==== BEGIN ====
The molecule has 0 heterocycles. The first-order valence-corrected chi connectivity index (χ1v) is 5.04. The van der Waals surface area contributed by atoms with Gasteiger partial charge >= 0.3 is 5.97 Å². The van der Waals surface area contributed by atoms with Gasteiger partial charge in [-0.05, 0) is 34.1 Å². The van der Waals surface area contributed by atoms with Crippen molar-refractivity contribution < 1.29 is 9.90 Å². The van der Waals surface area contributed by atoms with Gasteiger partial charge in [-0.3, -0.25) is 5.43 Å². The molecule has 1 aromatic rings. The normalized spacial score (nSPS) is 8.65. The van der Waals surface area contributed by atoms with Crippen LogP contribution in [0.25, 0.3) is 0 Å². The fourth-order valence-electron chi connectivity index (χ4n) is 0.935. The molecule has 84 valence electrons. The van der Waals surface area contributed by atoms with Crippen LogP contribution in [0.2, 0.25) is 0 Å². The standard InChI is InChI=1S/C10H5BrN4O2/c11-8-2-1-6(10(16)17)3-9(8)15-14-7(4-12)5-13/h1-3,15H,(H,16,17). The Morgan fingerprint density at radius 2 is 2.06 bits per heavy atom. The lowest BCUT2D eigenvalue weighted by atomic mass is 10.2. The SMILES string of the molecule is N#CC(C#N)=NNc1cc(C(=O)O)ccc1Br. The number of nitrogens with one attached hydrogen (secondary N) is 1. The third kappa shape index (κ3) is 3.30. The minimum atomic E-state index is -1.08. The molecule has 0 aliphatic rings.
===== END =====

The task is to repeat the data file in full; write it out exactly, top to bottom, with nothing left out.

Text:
The molecule has 0 heterocycles. The first-order valence-corrected chi connectivity index (χ1v) is 5.04. The van der Waals surface area contributed by atoms with Gasteiger partial charge >= 0.3 is 5.97 Å². The van der Waals surface area contributed by atoms with Gasteiger partial charge in [-0.05, 0) is 34.1 Å². The van der Waals surface area contributed by atoms with Crippen molar-refractivity contribution < 1.29 is 9.90 Å². The van der Waals surface area contributed by atoms with Gasteiger partial charge in [-0.3, -0.25) is 5.43 Å². The molecule has 1 aromatic rings. The normalized spacial score (nSPS) is 8.65. The van der Waals surface area contributed by atoms with Crippen LogP contribution in [0.25, 0.3) is 0 Å². The fourth-order valence-electron chi connectivity index (χ4n) is 0.935. The molecule has 84 valence electrons. The van der Waals surface area contributed by atoms with Crippen LogP contribution in [0.2, 0.25) is 0 Å². The standard InChI is InChI=1S/C10H5BrN4O2/c11-8-2-1-6(10(16)17)3-9(8)15-14-7(4-12)5-13/h1-3,15H,(H,16,17). The Morgan fingerprint density at radius 2 is 2.06 bits per heavy atom. The lowest BCUT2D eigenvalue weighted by atomic mass is 10.2. The SMILES string of the molecule is N#CC(C#N)=NNc1cc(C(=O)O)ccc1Br. The number of nitrogens with one attached hydrogen (secondary N) is 1. The third kappa shape index (κ3) is 3.30. The minimum atomic E-state index is -1.08. The molecule has 0 aliphatic rings.